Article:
Monty Tech wishes to establish a Stabilization Fund in order to help address its many capital needs. As you may know, the district maintains and regularly updates a Five-Year Capital Plan which identifies the major structural and equipment needs of our school district. While we do our very best to keep school facilities and equipment updated, and stretch every dollar through the use of faculty and student labor, we have found that funds allocated for capital projects in our annual budget are not sufficient to meet the district’s needs.

We believe that setting up a Stabilization Fund is fiscally prudent.”

6. Expect Questions, Rejection and Delays. The school district is comprised of 18 member communities, including two cities and 16 towns. In some of the communities, we were invited to speak to the Board of Selectmen, Finance Committee, Financial Advisory Board or City Council. In others, we heard nothing. In those cases, I guess our letter explaining the Stabilization Fund was sufficient. The elected officials in those communities simply voted to put the matter on the Town Meeting Warrant. In five of the Towns, however, nothing happened at all. They either intentionally left the matter off the Town Meeting Warrant – or simply forgot to put it on. In one community, we entertained a long series of questions and I followed up with a letter further clarifying our position.

7. Expect Some Unfair Questions and Comments. During our meetings, we heard several unfair questions, some which appeared designed simply to get us upset. They never did. But you need to be ready. The length of this article prevents me from going into great detail, but the questions fell into five main categories: the potential size of the Stabilization Fund, concerns about unmet capital needs at municipal school districts, claims that approving a Stabilization Fund would automatically result in increased assessments to member communities, suggestions that a Stabilization Fund is something “new” or “special”, and claims that the vocational school looked so good it didn’t need any capital improvements. Finally, we heard the terribly unfair and inflammatory phrase “slush fund” tossed around more than once. Be prepared to address these issues. By reading the law and noting the severe limitations placed on the use of a Stabilization Fund, you should be ready.

8. Don’t Give Up. When we started the approval process at Monty Tech, the very first vote from a community was a rejection. To make matters worse, the vote was unanimous. And it was from our second largest community. The Budget Subcommittee chair and School Business Manager took the defeat badly. I was disappointed, of course, but knew that we had 17 other chances to get 10 votes in our favor. In another community, we showed up for a Town Meeting on a Saturday morning to discover that the Finance Committee had voted not to recommend approval. Again, I was disappointed but not defeated. When given the opportunity to speak to Town Meeting, I thanked townspeople for always supporting our school and reminded them that their Town had a Stabilization Fund which their municipal school district had the chance to tap from time to time. We didn’t. In the end, Town Meeting voted solidly in our favor, over the objections of the town’s Finance Committee.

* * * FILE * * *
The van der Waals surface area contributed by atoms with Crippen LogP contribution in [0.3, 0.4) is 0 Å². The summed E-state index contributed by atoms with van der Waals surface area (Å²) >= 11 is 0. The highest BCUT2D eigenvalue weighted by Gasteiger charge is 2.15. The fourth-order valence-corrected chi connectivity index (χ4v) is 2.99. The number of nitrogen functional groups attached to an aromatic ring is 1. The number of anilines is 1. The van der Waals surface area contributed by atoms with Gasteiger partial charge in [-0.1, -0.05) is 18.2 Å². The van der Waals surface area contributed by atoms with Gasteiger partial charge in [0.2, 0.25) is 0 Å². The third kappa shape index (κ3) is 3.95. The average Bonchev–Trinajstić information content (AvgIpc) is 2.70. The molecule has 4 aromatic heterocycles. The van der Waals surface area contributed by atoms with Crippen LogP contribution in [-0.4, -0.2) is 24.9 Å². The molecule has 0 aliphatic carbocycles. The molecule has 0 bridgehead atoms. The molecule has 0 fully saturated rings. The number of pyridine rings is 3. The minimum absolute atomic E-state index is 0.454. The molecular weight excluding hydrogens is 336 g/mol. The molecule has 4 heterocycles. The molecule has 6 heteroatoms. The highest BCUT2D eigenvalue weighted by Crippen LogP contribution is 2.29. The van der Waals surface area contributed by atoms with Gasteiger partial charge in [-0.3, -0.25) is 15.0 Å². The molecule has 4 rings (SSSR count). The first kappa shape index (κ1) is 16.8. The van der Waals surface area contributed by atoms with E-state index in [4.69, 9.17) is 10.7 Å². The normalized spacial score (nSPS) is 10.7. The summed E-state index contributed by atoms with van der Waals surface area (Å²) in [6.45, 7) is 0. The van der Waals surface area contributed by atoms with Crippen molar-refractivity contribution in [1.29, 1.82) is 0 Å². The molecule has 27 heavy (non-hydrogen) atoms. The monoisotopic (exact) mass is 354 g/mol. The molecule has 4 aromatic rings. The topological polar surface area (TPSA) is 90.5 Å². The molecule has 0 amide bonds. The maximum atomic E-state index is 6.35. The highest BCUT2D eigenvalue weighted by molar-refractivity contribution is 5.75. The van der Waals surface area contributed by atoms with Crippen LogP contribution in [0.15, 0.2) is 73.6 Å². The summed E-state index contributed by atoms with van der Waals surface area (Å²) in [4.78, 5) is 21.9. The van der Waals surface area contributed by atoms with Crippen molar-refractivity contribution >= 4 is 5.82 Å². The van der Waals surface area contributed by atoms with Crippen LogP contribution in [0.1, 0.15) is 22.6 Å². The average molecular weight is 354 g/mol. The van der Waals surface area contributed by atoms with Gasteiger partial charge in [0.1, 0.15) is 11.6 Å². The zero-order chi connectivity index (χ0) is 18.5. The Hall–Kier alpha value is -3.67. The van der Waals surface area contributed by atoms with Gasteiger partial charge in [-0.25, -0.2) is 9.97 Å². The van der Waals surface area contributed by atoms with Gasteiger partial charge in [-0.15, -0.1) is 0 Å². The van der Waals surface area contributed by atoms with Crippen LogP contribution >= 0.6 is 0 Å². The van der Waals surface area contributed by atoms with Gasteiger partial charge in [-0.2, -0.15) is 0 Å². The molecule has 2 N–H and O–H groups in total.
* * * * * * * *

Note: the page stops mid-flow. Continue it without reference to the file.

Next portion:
9. Celebrate Your Success. In our case, the School Committee voted 17-1 to establish a Stabilization Fund. That vote took place on January 2, 2013. Our ninth and tenth positive votes from member communities were secured – separated in time by just two or three minutes-on the evening of June 18, 2013. We didn’t exactly pop open any champagne, but we did congratulate one another on achieving success. We saw it as another small step to improve our ability to respond quickly to small- or medium-size capital needs in our school. It’s a small step that you, too, can take with some planning and some work.

10. Spread the News and Help Others. Though not required by the statute, we notified the Massachusetts Department of Revenue and the Department of Elementary and Secondary Education of the vote taken by our School Committee and the names of the ten communities that supported us, and the dates they cast those votes. I also testified in Boston on a bill that would simplify the way Stabilization Funds are created and answered questions from one or two other districts trying to set up a Stabilization Fund.